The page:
> Hatto von Aquitanien wrote: >> Virgil wrote: >> >> >>>If the technicalities of set theory were as easy to learn as Russell >>>seems to think it ought to be then everyone would learn it in grade >>>school. In fact, it, like many specialities, usually takes years of >>>study for one to become really good at it. >> >> >> A good number of people can master concepts of mathematics sufficiently >> to solve difficult problems in, say, fluid mechanics without much grasp >> of set >> theory. That makes me wonder if set theory really is fundamental to >> mathematics. I ask what it is that underlies the pragmatic application >> of >> sophisticated mathematics. What are the intuitive assumptions these >> people >> have made, and how are they manipulating ideas? I believe what I'm >> asking is, what are the anthropological foundations of mathematics? > > I have (tried) working in fluid dynamics for a number of years, and > certainly some sort of naive set theory is indispensible.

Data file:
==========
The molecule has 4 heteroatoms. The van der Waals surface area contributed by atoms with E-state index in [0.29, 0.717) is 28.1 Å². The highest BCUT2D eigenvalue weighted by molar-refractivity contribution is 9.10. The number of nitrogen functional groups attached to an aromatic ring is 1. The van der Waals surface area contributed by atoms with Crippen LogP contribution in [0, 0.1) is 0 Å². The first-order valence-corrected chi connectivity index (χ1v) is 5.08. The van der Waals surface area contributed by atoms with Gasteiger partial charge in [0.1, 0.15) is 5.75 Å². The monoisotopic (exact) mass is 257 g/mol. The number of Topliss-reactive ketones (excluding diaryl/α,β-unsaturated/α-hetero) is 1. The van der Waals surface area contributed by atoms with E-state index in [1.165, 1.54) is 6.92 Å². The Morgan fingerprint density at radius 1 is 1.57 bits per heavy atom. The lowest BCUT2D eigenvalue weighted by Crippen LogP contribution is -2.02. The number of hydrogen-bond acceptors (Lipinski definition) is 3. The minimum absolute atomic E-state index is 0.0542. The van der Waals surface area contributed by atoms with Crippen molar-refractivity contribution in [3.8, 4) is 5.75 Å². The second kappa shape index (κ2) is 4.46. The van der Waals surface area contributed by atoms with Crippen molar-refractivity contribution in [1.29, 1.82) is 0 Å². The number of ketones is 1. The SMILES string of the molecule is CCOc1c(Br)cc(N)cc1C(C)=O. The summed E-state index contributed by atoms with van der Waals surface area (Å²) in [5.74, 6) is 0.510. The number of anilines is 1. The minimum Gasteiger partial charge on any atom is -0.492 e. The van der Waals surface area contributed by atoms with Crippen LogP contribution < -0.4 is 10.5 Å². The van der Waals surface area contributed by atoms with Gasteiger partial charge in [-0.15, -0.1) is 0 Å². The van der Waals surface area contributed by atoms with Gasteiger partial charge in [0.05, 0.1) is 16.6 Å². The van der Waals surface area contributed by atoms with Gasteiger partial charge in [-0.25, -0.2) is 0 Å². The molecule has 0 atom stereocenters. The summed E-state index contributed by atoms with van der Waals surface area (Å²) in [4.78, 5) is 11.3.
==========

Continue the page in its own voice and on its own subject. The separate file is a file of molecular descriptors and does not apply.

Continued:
I believe that it is vital to have an understanding of sets to the extent of knowing what a Ven diagram is, as well as what intersections, unions, complements, etc., are. But do I really need
1+1=2, 2+1=3, 3+1=4,... or even 1,2,3,... seems more useful to me.
> I already > indicated this in another post where I talked about problems in showing > which differential equations have unique solutions and which don't. > Basically anything beyond numerical simulations or solving simple > laminar flows requires sophisticated techniques that involve objects > much more abstract than the real numbers (namely things like measure > spaces and Besov spaces and things like that). A good example is the > result of Caffarelli, Kohn and Nirenberg which looks at the maximal > possible Hausdorff dimension of the set of singularities in the solution > to the Navier-Stokes equation.
Does any of that involve transfinite induction? -- Nil conscire sibi